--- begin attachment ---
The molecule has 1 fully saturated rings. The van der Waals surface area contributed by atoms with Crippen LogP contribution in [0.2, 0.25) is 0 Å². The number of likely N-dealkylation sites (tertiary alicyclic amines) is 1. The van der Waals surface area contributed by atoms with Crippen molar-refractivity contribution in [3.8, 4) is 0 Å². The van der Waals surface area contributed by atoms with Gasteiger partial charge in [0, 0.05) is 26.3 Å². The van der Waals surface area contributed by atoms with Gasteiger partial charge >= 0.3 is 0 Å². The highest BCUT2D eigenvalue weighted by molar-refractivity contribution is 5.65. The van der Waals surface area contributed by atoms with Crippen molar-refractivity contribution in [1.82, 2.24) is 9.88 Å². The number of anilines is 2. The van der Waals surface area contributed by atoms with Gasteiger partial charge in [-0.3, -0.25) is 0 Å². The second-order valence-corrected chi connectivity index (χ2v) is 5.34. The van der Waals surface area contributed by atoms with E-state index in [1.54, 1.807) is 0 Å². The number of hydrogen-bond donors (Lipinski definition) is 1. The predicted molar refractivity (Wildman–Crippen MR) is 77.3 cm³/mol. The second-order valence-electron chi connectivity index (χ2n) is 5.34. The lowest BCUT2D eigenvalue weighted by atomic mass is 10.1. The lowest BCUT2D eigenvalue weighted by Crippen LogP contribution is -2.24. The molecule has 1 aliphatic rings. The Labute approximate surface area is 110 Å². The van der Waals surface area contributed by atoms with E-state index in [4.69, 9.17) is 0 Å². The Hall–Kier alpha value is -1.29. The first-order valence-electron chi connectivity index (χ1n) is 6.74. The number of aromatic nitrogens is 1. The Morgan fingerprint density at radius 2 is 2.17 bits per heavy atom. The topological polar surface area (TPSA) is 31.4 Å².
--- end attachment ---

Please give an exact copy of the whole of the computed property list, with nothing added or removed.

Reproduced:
The molecule has 1 fully saturated rings. The van der Waals surface area contributed by atoms with Crippen LogP contribution in [0.2, 0.25) is 0 Å². The number of likely N-dealkylation sites (tertiary alicyclic amines) is 1. The van der Waals surface area contributed by atoms with Crippen molar-refractivity contribution in [3.8, 4) is 0 Å². The van der Waals surface area contributed by atoms with Gasteiger partial charge in [0, 0.05) is 26.3 Å². The van der Waals surface area contributed by atoms with Gasteiger partial charge >= 0.3 is 0 Å². The highest BCUT2D eigenvalue weighted by molar-refractivity contribution is 5.65. The van der Waals surface area contributed by atoms with Crippen molar-refractivity contribution in [1.82, 2.24) is 9.88 Å². The number of anilines is 2. The van der Waals surface area contributed by atoms with Gasteiger partial charge in [-0.3, -0.25) is 0 Å². The second-order valence-corrected chi connectivity index (χ2v) is 5.34. The van der Waals surface area contributed by atoms with E-state index in [1.54, 1.807) is 0 Å². The number of hydrogen-bond donors (Lipinski definition) is 1. The predicted molar refractivity (Wildman–Crippen MR) is 77.3 cm³/mol. The second-order valence-electron chi connectivity index (χ2n) is 5.34. The lowest BCUT2D eigenvalue weighted by atomic mass is 10.1. The lowest BCUT2D eigenvalue weighted by Crippen LogP contribution is -2.24. The molecule has 1 aliphatic rings. The Labute approximate surface area is 110 Å². The van der Waals surface area contributed by atoms with E-state index in [4.69, 9.17) is 0 Å². The Hall–Kier alpha value is -1.29. The first-order valence-electron chi connectivity index (χ1n) is 6.74. The number of aromatic nitrogens is 1. The Morgan fingerprint density at radius 2 is 2.17 bits per heavy atom. The topological polar surface area (TPSA) is 31.4 Å².